Proxmox upgrade from 5.x to 6.x (Debian stretch to buster)

Proxmox Virtual Environment (PVE) is an open source server virtualization management solution based on QEMU/KVM and LXC. You can manage virtual machines, containers, highly available clusters, storage and networks with an integrated, easy-to-use web interface or via CLI.

Preconditions

  • Upgrade to the latest version of Proxmox VE 5.4.
  • Reliable access to all configured storage.
  • The root account should have a password set (that you remember). Indeed, as part of the upgrade process, the sudo package will be uninstalled, and you will not be able to log in again as root if that latter has no password set
    A healthy cluster.
  • Valid and tested backup of all VMs and CTs (in case something goes wrong).
  • Correct configuration of the repository.
  • At least 1GB free disk space at root mount point.
  • Ceph: upgrade the Ceph cluster to Nautilus after you have upgraded: Follow the guide Ceph Luminous to Nautilus
  • Check known upgrade issues

Testing the upgrade
An upgrade test can easily be performed using a standalone server first. Install the Proxmox VE 5.4 ISO on some test hardware; then upgrade this installation to the latest minor version of Proxmox VE 5.4 (see Package repositories). To replicate the production setup as closely as possible, copy or create all relevant configurations to the test machine. Then start the upgrade. It is also possible to install Proxmox VE 5.4 in a VM and test the upgrade in this environment.

Actions step-by-step
The following actions need to be done on the command line of each Proxmox VE node in your cluster (via console or ssh; preferably via console to avoid interrupted ssh connections). Remember: make sure that a valid backup of all VMs and CTs has been created before proceeding.

Continuously use the pve5to6 checklist script
A small checklist program named pve5to6 is included in the latest Proxmox VE 5.4 packages. The program will provide hints and warnings about potential issues before, during and after the upgrade process. One can call it by executing:

pve5to6

Output:

 CHECKING VERSION INFORMATION FOR PVE PACKAGES =

Checking for package updates..
PASS: all packages uptodate

Checking proxmox-ve package version..
PASS: proxmox-ve package has version >= 5.4-2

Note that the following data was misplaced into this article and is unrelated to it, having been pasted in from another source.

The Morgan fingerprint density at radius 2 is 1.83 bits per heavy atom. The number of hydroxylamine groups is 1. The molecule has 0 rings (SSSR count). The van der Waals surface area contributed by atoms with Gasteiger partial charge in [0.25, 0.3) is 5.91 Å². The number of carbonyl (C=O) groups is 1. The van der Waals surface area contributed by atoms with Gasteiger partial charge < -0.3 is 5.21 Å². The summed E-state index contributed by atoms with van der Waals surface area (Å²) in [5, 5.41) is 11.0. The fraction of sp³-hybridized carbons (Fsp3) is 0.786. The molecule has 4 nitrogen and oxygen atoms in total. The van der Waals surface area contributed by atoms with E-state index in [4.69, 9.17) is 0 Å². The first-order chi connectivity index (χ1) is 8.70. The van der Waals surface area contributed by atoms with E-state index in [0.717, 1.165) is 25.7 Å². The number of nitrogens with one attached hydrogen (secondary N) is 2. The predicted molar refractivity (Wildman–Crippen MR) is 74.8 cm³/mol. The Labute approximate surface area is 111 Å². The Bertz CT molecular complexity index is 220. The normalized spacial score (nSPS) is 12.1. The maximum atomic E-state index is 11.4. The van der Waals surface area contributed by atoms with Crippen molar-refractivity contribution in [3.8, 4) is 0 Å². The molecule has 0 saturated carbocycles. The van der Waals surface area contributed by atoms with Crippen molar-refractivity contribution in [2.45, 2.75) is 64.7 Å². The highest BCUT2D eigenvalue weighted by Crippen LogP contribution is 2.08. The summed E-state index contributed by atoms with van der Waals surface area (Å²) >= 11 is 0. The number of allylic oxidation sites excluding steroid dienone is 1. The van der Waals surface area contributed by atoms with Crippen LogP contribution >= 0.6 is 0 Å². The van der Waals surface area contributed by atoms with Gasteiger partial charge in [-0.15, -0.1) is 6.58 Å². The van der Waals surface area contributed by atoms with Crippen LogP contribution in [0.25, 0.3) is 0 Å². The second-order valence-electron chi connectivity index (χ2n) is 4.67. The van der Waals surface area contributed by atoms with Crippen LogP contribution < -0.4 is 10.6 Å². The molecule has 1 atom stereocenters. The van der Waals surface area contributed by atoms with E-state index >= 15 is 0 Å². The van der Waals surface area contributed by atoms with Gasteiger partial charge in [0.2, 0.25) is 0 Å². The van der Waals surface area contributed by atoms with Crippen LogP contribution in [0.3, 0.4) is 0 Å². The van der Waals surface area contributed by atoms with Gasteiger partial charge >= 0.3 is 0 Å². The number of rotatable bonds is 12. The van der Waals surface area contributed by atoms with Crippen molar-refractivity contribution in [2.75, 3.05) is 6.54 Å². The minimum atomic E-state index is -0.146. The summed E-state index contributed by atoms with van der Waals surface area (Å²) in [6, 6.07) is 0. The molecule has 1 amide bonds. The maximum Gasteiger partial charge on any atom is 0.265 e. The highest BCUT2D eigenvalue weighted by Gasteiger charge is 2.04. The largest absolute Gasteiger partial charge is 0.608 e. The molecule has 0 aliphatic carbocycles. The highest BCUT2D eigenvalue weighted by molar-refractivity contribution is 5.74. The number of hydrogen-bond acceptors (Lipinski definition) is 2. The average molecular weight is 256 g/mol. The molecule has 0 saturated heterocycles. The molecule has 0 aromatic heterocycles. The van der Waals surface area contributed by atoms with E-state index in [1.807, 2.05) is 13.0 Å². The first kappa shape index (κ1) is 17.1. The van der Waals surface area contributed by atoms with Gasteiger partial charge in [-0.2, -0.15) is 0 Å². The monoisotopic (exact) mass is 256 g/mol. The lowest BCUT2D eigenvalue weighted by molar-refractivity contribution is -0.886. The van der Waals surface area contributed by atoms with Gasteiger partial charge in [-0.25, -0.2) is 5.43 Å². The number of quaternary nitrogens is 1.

Checking running kernel version..
PASS: expected running kernel '4.15.18-20-pve'.

= CHECKING CLUSTER HEALTH/SETTINGS =

SKIP: standalone node.

= CHECKING HYPER-CONVERGED CEPH STATUS =

SKIP: no hyper-converged ceph setup detected!

= CHECKING CONFIGURED STORAGES =

PASS: storage 'local' enabled and active.
PASS: storage 'local-lvm' enabled and active.

= MISCELLANEOUS CHECKS =

INFO: Checking common daemon services..
PASS: systemd unit 'pveproxy.service' is in state 'active'
PASS: systemd unit 'pvedaemon.service' is in state 'active'
PASS: systemd unit 'pvestatd.service' is in state 'active'
INFO: Checking for running guests..
PASS: no running guest detected.
INFO: Checking if the local node's hostname 'pve115' is resolvable..
INFO: Checking if resolved IP is configured on local node..
PASS: Resolved node IP '192.168.0.115' configured and active on single interface.
INFO: Check node certificate's RSA key size
PASS: Certificate 'pve-root-ca.pem' passed Debian Busters security level for TLS connections (4096 >= 2048)
PASS: Certificate 'pve-ssl.pem' passed Debian Busters security level for TLS connections (2048 >= 2048)
INFO: Checking KVM nesting support, which breaks live migration for VMs using it..
PASS: KVM nested parameter not set.

= SUMMARY =

TOTAL:    15
PASSED:   13
SKIPPED:  2
WARNINGS: 0
FAILURES: 0

This script only checks and reports things. By default, no changes to the system are made and thus none of the issues will be automatically fixed. One should have in mind that Proxmox VE can be heavily customized, so the script may not recognize all the possible problems of a particular setup!

It is recommended to re-run the script after each attempt to fix an issue. This ensures that the actions taken actually fixed the respective warning.

Cluster: always upgrade to Corosync 3 first
With Corosync 3 the on-the-wire format has changed. It is now incompatible with Corosync 2.x because it switched out the underlying multicast UDP stack with kronosnet. Configuration files generated by a Proxmox VE with version 5.2 or newer, are already compatible with the new Corosync 3.x (at least enough to process the upgrade without any issues).

Important Note: before the upgrade, stop all HA management services first—no matter which way you choose for upgrading to Corosync 3. Stopping all HA services ensures that no cluster nodes get fenced during the upgrade. This also means that there will not be any HA functionality available for the short duration of the Corosync upgrade.

First, make sure that all warnings that are reported by the checklist script and not related to Corosync are fixed or determined to be benign/false negatives. Next, stop the local resource manager “pve-ha-lrm” on each node. Only after they have been stopped, also stop the cluster resource manager “pve-ha-crm” on each node; use the GUI (Node -> Services) or the CLI by running the following command on each node: